If you’re looking for a new job in business continuity or resilience then look no further than the BCI Careers Centre. Powered by JobTarget, the Careers Centre pulls in advertised vacancies from global recruitment sites, as well as those advertised directly with the BCI, and allows users to search by position or location. The system also allows users to set up a job alert so they can be the first to see new vacancies.

If you’re a recruiter then post your job within the Careers Centre to make sure it can be seen by a wide selection of desired candidates. If you’d rather seek people directly then search through the CVs uploaded by business continuity professionals to find the one who is suitable for you, or perhaps a selection that you would like to shortlist. The BCI Careers Centre is an open site with business continuity and resilience specialists from around the world encouraged to register for vacancies.

As the Careers Centre is specifically designed to focus on roles in the business continuity and resilience industry, it might be helpful to know what industry memberships or credentials a potential employee has. If you're a member of the BCI or hold a BCI credential then this will be clearly identified on your profile. It will also be clearly identified if you are on the BCI's CPD scheme.

http://www.thebci.org/index.php/about/news-room#/news/introducing-the-bci-careers-centre-matching-the-right-candidate-to-the-right-job-104438

Big Data will bring new challenges to data governance. Succeeding will require organizations to simplify, prioritize and above all adapt as Big Data use matures.

Yesterday, I shared four Big Data governance challenges:

  • Changing data roles
  • Broader business involvement
  • Business buy-in
  • Technical challenges

Let’s look at how those success principles can be applied to the first two Big Data governance challenges.

- See more at: http://www.itbusinessedge.com/blogs/integration/a-three-step-strategy-for-tackling-big-data-governance-challenges.html#sthash.ewxFgvwx.dpuf

Big Data will bring new challenges to data governance. Succeeding will require organizations to simplify, prioritize and above all adapt as Big Data use matures.

Yesterday, I shared four Big Data governance challenges:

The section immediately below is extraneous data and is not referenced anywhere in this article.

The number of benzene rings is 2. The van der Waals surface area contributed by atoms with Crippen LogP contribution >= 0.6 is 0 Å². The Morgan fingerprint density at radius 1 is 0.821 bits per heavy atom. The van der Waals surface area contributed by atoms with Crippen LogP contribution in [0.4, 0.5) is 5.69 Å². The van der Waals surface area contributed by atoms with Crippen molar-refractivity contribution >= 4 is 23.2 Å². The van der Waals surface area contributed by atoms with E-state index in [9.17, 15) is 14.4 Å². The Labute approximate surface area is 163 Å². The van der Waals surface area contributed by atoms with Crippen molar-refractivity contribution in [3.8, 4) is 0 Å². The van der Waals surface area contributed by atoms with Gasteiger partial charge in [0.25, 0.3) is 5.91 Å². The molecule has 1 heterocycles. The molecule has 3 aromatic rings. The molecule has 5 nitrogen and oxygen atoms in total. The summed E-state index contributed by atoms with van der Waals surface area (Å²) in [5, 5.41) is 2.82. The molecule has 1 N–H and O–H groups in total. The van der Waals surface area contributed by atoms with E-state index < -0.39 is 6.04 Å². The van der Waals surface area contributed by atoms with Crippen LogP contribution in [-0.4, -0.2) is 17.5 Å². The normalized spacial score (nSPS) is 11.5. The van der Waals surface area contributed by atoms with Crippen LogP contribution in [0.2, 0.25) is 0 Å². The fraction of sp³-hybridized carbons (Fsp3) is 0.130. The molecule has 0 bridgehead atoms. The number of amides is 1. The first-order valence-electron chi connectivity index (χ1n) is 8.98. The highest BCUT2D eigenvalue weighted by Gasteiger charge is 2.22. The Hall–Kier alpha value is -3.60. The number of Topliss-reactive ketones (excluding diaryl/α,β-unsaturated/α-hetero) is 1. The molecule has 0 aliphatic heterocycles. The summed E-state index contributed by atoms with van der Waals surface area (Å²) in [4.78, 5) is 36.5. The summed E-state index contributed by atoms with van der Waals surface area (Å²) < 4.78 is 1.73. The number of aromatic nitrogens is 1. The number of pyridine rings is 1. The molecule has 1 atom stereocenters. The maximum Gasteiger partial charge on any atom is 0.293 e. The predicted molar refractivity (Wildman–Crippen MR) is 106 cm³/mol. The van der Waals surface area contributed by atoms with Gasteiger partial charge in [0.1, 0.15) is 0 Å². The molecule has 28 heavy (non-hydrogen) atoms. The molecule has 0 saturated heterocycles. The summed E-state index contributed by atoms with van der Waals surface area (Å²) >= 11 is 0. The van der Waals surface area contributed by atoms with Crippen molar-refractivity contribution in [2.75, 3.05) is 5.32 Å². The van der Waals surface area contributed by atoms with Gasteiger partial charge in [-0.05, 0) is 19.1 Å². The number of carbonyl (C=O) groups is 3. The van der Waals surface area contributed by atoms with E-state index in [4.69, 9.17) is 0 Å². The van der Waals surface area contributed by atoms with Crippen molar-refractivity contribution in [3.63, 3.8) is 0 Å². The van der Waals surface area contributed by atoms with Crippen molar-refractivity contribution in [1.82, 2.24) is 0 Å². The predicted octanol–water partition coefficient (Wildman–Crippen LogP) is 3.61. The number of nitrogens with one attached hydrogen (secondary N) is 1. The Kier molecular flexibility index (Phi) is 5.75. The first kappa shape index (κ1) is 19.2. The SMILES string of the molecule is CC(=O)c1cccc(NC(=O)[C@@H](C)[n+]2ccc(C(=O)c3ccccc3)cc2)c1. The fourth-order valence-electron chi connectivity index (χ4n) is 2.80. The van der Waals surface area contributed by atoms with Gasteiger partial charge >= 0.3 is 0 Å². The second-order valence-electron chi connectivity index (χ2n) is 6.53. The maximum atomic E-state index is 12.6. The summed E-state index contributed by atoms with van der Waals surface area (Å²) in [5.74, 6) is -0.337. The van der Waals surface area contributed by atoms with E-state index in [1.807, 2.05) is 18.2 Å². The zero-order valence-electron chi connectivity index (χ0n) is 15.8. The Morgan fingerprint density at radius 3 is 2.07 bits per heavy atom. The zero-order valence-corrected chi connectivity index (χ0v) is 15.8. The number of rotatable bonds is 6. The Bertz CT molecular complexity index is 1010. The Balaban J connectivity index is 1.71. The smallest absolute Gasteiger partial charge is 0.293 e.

• Changing data roles
  • Broader business involvement
  • Business buy-in
  • Technical challenges

Let’s look at how those success principles can be applied to the first two Big Data governance challenges.

- See more at: http://www.itbusinessedge.com/blogs/integration/a-three-step-strategy-for-tackling-big-data-governance-challenges.html#sthash.ewxFgvwx.dpuf

Big Data will bring new challenges to data governance. Succeeding will require organizations to simplify, prioritize and above all adapt as Big Data use matures.

Yesterday, I shared four Big Data governance challenges:

  • Changing data roles
  • Broader business involvement
  • Business buy-in
  • Technical challenges

Let’s look at how those success principles can be applied to the first two Big Data governance challenges.

- See more at: http://www.itbusinessedge.com/blogs/integration/a-three-step-strategy-for-tackling-big-data-governance-challenges.html#sthash.ewxFgvwx.dpuf

...

 

Business continuity and cloud file sync services provider eFolder, has announced the release of its production version of Cloudfinder for Box, a dedicated cloud-to-cloud backup, search and restore service for Box. The company rolled out the production version of the offering following Box’s (BOX) long-anticipated initial public offering last week.

The production version of Cloudfinder for Box builds on a Freemium version that was available last year.  eFolder completed its acquisition of Cloudfinder in Q3 of 2014.

...

http://mspmentor.net/cloud-computing/012815/efolder-launches-cloudfinder-box-cloud-cloud-backup

(TNS) —When disaster strikes in Palm Beach County, Fla., a team of volunteers trained by county emergency managers can be deployed as the first line of defense, helping their communities with everything from search and rescue to basic first aid to putting out small fires.

They can also be called upon to distribute or install smoke alarms, hand out disaster education materials or replace smoke alarm batteries in the homes of the elderly, according to a brochure about the program.

But there's no requirement that they be subject to any kind of criminal background check.

That could change after a concerned Boynton Beach resident complained to the Florida Division of Emergency Management's Inspector General. In a report released last week, the inspector recommended that background checks be a condition of the grants doled out for the program.

...

http://www.emergencymgmt.com/disaster/Should-Background-Checks-Required-Emergency-Volunteers.html